Wednesday, 21 March 2007
I thank the Minister of State for coming in for this Adjournment debate.
There was a report on the RTE news at 9 o'clock a few weeks ago about the pending closure of Greendale community school in Foxfield St. John parish, Kilbarrack, Dublin 5. The coverage was of a farewell reunion of the 3,000 or so students who had passed through the school in the past 30 years. It was an astonishing turn-out on the night, with many famous faces, including former teachers such as Roddy Doyle and Paul Mercer, two of our great writers, and Brian Mullins, one of greatest Dublin athletes, who with the rest of the staff under the valiant principal, Mr. Anton Carroll, contributed so much to Greendale and the wider Kilbarrack community.
Recently a meeting was organised by the parents' association of Greendale community school. The association made disturbing points about the negative impact of the closure on the current generation of second level students in Kilbarrack. The final third year group is reaching its end, ready for its junior certificate, but when those third years transfer from Greendale to other schools, they will not have a chance to pursue the senior cycle programmes, including the LCA. Students transferring to some other schools will not be allowed to choose their key subject options until the indigenous students have made their choices first. Greendale students, who have enjoyed a school completion programme, supports and participation in the Trinity College access programme, which was a vibrant part of the Greendale community, with 1,000 adult pupils, will no longer have these facilities. Students transferring from Greendale to join transition year programmes elsewhere also face stiff charges.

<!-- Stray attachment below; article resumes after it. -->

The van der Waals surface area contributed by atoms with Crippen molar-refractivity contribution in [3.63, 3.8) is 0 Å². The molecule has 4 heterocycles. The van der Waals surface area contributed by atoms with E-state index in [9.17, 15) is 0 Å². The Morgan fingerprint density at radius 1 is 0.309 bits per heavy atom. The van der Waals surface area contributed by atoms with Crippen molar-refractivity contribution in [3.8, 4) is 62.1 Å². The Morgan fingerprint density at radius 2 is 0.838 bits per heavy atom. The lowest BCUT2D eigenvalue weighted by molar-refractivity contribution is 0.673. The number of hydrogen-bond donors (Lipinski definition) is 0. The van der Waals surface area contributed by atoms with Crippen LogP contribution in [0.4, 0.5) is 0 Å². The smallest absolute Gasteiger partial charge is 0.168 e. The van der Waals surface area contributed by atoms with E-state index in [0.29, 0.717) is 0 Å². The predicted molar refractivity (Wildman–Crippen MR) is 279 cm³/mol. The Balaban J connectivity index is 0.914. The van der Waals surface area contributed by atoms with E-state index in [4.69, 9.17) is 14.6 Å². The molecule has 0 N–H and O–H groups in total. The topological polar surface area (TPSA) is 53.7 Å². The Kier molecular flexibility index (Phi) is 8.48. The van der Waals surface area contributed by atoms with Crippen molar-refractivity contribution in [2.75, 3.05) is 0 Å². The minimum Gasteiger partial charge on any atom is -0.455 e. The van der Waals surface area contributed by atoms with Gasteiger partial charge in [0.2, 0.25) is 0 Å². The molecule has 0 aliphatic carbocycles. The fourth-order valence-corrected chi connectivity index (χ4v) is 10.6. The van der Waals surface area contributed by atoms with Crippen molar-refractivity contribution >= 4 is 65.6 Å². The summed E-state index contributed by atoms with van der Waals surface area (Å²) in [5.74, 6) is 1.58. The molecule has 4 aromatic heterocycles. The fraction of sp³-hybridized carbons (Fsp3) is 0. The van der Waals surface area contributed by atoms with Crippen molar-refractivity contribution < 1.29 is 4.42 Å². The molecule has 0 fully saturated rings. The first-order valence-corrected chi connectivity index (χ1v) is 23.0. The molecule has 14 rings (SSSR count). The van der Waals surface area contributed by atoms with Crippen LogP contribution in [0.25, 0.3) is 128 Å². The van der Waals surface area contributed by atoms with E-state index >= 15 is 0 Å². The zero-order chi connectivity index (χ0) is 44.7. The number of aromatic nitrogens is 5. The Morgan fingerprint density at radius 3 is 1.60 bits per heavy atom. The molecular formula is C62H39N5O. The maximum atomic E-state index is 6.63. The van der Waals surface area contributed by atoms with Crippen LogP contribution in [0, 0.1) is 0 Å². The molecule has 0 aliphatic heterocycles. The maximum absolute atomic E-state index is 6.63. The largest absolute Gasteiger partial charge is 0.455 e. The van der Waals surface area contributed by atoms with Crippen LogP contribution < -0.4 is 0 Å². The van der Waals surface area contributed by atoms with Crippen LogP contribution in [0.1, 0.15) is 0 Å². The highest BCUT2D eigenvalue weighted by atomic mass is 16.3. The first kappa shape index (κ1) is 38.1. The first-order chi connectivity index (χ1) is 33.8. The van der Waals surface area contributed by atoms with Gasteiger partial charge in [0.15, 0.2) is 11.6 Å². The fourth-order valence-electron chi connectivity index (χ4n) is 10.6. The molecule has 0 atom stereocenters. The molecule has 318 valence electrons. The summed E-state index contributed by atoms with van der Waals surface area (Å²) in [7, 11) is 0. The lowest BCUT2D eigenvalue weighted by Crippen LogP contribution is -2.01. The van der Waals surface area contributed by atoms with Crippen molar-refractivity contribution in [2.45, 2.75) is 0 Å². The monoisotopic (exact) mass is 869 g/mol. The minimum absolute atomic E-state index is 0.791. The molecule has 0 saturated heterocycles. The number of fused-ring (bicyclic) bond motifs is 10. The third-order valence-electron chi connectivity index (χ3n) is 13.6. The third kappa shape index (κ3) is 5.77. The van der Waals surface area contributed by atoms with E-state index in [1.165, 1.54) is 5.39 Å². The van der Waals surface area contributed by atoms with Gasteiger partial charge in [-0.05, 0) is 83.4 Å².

The committee complained bitterly that some parents from low income households must resort to the Society of St. Vincent de Paul for financial assistance. Greendale community school always made a point of taking everyone who presented to the school and giving them whatever support was necessary. That was Mr. Carroll's policy and that of his board and the staff for the past 30 years.